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|Quotation:||Committee on the Environment, Agriculture and Local and Regional Affairs of the Council of Europe (CoE), Resolution 1934 (2013) - Ethics in science and technology - (Rapporteur: Mr Jan KA?MIERCZAK, Doc. 13141,Reply from the Committee of Ministers in April 2013)|
|Short Description:||The responsibility of scientists to consider the ethical dimension of their work emerged as a public issue with the development and use of the first atom bomb during the Second World War. Since then, growing global inter-connectedness and commercial pressures have driven technological change faster than ever, making the forecast and assessment of its long-term consequences increasingly difficult, and generating increasing numbers of pressing ethical dilemmas for scientists and policy makers alike. Some of these ask how far we should go in changing the human body – gene technology and cloning, biomedical engineering and human enhancement, neuroscience and modifying the brain, or the moral status of the embryo. Some raise concerns about the long-term effects of new technologies on human health – for example, the proliferation of electro-magnetic fields and new chemicals in the environment, nanotechnology or genetically modified organisms. Some look at the wider consequences of technological advance – should there be limits on the development of new weapons, the private exploration of space, or climate change geo-engineering? Ultimately, a deeper philosophical question emerges: what exactly is mankind’s relationship to nature, and how far should scientists be permitted to go in altering it? The Committee on Culture, Science, Education and Media reviews the various initiatives at national, European and global level to bring ethical thinking to bear on the aims and methods of scientific endeavour, as well as its consequences and side-effects. It proposes new fora for such thinking, and suggests that parliaments and the public should become more involved in the debate. Finally, the European Union and UNESCO are invited to join forces with the Council of Europe to draft – and periodically review – a basic set of ethical principles to be applied to all fields of science and technology.|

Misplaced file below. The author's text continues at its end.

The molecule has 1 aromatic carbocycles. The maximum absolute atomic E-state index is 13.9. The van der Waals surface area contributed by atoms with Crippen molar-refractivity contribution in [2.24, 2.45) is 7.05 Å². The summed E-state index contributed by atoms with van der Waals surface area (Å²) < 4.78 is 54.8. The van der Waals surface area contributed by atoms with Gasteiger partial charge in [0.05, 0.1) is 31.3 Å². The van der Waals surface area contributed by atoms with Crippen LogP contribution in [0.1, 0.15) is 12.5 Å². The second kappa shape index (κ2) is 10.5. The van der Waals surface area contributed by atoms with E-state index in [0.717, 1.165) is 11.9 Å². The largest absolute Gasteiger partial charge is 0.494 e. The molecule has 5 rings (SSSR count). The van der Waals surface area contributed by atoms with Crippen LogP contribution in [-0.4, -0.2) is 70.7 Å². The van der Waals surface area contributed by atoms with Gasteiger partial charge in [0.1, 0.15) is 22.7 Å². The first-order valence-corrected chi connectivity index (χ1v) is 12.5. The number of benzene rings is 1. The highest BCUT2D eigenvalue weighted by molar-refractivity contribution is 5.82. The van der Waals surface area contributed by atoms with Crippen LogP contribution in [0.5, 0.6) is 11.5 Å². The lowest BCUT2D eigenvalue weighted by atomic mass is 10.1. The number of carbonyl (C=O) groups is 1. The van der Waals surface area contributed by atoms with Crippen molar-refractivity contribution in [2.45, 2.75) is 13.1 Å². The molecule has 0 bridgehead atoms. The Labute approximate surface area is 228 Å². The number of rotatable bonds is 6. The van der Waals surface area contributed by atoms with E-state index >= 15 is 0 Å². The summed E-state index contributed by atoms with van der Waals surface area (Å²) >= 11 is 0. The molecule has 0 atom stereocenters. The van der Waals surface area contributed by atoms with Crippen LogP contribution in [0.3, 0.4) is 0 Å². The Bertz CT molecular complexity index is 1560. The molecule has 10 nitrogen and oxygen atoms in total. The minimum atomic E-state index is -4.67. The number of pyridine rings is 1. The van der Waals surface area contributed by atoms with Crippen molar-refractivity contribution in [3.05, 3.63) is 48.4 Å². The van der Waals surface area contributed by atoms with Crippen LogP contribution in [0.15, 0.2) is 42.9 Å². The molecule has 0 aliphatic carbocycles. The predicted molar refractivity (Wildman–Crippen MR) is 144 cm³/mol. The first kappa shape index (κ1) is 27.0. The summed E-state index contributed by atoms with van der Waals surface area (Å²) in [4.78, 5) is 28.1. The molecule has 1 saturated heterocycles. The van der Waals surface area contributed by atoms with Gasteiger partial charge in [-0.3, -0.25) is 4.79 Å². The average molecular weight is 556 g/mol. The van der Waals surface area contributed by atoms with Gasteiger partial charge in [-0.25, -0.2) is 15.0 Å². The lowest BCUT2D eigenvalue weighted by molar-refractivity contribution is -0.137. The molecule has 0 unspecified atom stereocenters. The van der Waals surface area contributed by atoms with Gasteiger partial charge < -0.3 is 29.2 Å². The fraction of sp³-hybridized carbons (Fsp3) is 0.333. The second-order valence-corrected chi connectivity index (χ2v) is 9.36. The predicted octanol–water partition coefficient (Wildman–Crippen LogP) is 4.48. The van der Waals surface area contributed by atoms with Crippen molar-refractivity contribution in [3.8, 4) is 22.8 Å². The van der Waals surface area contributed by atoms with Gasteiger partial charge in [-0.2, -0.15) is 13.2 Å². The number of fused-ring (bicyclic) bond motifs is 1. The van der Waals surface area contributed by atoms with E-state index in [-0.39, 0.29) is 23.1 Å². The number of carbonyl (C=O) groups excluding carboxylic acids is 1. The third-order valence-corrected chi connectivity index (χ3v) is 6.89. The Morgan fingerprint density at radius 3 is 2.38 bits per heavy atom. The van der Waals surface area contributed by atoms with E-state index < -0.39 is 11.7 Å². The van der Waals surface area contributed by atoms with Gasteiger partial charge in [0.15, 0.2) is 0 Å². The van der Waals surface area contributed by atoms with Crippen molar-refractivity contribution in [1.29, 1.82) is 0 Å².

|Publication Type:||project report|
|Institution:||Parliamentary Assembly of the Council of Europe (CoE) (CoE)|